Conversations vs. Controversies

In my previous post, I wrote about the Canon with the Canon. If you haven’t read that post, read it before you jump into this one.

Ok, so you’ve read it, right? Cuz I’m going to move forward with that assumption. So, let’s go.

Just a few minutes ago, I read an article that looked at how the Christian Church, the Stone-Campbell tradition I am a part of, handles questions of what matters most. And the author made the point that, in the Church, we often handle difficult issues with one of two extremes: 1) we avoid conversation, or 2) we treat what should be conversations as controversies. In other words, we take what is non-essential, and we make it essential. And we then refuse to talk about it, or we choose to fight about it.

All of this reflects our choice of a Canon within the Canon. And if my CwtC is different than your CwtC, then we are likely to find ourselves in serious disagreement — and maybe even disunity.

One blog post won’t solve what 2000 years hasn’t been able to overcome. In fact, if the Church is any indication, our tendency is to move, not toward unity, but away from it. Tragic, yes. Inevitable, no. But reality nonetheless.

But I can’t help but wonder: what if we truly read all of scripture through a common lens? What if we refused to let non-essentials divide us — even when they infringe upon tightly-held traditions?

In the past week, I’ve seen this in at least three ways.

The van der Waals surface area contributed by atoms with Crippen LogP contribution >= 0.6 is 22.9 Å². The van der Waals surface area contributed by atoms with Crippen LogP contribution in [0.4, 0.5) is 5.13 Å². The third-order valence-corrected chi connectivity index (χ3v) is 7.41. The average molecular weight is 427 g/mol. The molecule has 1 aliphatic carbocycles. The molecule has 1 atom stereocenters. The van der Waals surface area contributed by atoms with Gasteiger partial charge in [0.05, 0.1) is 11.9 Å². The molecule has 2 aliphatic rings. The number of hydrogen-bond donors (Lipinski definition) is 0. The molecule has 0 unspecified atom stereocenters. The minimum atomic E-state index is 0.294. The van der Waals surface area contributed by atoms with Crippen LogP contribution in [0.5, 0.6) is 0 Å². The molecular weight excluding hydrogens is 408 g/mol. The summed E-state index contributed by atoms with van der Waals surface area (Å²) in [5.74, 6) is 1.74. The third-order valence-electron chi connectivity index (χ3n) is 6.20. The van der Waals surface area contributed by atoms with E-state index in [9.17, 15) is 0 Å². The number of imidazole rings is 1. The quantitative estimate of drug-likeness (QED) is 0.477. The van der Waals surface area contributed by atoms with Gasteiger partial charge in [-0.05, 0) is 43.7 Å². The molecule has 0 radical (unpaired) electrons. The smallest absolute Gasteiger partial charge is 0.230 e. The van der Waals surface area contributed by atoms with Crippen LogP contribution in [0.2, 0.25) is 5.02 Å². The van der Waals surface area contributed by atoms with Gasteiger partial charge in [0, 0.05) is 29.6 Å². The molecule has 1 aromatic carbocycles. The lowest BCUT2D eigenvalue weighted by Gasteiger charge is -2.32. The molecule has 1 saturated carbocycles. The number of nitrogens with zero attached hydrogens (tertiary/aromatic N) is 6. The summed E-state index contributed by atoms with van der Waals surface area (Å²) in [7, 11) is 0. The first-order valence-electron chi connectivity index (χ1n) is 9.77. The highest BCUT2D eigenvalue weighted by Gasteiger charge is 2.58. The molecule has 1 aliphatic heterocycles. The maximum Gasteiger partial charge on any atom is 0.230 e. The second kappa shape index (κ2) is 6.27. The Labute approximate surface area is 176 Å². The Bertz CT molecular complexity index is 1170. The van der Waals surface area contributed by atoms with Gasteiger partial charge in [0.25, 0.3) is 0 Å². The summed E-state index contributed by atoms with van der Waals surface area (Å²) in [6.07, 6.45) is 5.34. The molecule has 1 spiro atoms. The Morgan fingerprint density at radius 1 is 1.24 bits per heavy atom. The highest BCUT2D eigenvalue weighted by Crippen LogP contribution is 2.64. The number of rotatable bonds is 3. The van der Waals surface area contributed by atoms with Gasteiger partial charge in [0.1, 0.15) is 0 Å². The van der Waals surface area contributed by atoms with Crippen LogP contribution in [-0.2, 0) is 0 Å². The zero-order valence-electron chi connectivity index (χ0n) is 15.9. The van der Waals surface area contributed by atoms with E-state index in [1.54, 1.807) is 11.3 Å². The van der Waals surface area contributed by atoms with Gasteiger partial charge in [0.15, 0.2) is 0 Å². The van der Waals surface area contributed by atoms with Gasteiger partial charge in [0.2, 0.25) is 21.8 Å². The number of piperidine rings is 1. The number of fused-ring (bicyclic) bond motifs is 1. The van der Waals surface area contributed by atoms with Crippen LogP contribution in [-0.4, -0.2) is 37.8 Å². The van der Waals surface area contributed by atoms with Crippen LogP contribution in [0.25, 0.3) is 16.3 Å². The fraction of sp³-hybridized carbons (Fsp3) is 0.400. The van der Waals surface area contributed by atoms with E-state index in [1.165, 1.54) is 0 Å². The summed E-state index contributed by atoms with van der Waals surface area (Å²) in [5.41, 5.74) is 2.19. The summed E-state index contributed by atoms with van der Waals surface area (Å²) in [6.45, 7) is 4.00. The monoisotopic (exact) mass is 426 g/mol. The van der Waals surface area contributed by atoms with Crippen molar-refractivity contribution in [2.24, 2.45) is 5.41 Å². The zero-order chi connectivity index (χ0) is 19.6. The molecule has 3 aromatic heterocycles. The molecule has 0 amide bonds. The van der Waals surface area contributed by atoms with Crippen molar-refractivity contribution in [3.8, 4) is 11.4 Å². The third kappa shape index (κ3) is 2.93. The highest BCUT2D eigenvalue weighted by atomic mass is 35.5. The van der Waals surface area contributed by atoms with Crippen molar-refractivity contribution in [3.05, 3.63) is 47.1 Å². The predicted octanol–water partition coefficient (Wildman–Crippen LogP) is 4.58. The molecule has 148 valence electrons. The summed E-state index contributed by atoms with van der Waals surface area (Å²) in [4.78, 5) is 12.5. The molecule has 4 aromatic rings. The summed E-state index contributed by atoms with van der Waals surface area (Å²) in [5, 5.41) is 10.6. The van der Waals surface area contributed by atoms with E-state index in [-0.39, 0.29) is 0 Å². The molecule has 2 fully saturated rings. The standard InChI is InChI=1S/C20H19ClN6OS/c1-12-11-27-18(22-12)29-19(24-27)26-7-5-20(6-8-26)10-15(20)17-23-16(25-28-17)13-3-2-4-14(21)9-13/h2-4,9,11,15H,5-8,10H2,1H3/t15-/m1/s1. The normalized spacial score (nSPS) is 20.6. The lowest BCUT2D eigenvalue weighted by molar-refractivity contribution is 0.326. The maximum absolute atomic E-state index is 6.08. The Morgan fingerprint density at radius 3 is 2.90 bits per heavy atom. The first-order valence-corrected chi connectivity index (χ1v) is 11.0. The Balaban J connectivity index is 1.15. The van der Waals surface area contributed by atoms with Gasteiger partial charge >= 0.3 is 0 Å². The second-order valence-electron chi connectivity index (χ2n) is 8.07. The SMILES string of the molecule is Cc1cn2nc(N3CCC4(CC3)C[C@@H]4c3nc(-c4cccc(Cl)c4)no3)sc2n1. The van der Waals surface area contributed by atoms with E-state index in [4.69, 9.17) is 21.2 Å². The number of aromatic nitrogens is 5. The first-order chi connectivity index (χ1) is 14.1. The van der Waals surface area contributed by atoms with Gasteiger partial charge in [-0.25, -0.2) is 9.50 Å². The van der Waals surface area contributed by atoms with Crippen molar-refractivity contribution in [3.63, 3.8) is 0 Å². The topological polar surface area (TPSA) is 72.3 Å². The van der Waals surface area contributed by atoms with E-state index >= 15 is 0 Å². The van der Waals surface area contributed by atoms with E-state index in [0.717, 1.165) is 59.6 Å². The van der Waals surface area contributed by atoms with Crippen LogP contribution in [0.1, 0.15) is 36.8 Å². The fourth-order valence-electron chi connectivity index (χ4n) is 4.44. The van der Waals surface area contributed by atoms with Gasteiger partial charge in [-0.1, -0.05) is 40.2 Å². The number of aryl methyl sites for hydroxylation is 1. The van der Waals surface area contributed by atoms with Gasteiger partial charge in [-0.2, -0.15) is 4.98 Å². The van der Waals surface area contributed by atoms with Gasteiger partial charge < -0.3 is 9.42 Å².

First: I preached at a church this past Sunday that has two different services. The first included only hymns, accompanied only by a keyboard, and led by a male minister. The second included only choruses, where the loudest instrument was definitely the electric guitar, and where the service was led by a lay female member of the church. After the 2nd service, the minister of that church told me that there’s an older guy who has been attending the louder and more contemporary service. It’s not my style, the man says, but he does it to worship with someone who does attend that service. In other words, whether he realizes it or not, he is choosing Ephesians 4.1-6 as a part of his CwtC. (By the way: In this post, I’m going to reference a number of scriptures. I’m not going to take the time to link each one. I figure you can do that for passages you don’t know. Go to biblegateway.com or biblehub.com. Or, you could go old school and pull out your Bible.)